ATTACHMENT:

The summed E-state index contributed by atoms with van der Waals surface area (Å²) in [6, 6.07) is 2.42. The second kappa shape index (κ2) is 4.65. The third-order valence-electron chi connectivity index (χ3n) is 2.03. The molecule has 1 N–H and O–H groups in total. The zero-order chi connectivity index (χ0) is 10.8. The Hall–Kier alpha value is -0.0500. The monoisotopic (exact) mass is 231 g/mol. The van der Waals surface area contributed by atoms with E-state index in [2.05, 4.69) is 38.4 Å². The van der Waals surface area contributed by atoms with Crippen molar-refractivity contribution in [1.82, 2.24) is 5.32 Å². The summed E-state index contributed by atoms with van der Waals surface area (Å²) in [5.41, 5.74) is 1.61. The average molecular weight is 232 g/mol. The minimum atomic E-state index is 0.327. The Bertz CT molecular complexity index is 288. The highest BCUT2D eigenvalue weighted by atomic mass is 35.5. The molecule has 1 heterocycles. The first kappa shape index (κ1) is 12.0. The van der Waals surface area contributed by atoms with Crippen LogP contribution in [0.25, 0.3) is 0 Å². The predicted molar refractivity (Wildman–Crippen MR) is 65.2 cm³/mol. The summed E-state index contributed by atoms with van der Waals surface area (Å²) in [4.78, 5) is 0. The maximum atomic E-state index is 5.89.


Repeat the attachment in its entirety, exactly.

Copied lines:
The summed E-state index contributed by atoms with van der Waals surface area (Å²) in [6, 6.07) is 2.42. The second kappa shape index (κ2) is 4.65. The third-order valence-electron chi connectivity index (χ3n) is 2.03. The molecule has 1 N–H and O–H groups in total. The zero-order chi connectivity index (χ0) is 10.8. The Hall–Kier alpha value is -0.0500. The monoisotopic (exact) mass is 231 g/mol. The van der Waals surface area contributed by atoms with E-state index in [2.05, 4.69) is 38.4 Å². The van der Waals surface area contributed by atoms with Crippen molar-refractivity contribution in [1.82, 2.24) is 5.32 Å². The summed E-state index contributed by atoms with van der Waals surface area (Å²) in [5.41, 5.74) is 1.61. The average molecular weight is 232 g/mol. The minimum atomic E-state index is 0.327. The Bertz CT molecular complexity index is 288. The highest BCUT2D eigenvalue weighted by atomic mass is 35.5. The molecule has 1 heterocycles. The first kappa shape index (κ1) is 12.0. The van der Waals surface area contributed by atoms with Crippen LogP contribution in [0.25, 0.3) is 0 Å². The predicted molar refractivity (Wildman–Crippen MR) is 65.2 cm³/mol. The summed E-state index contributed by atoms with van der Waals surface area (Å²) in [4.78, 5) is 0. The maximum atomic E-state index is 5.89.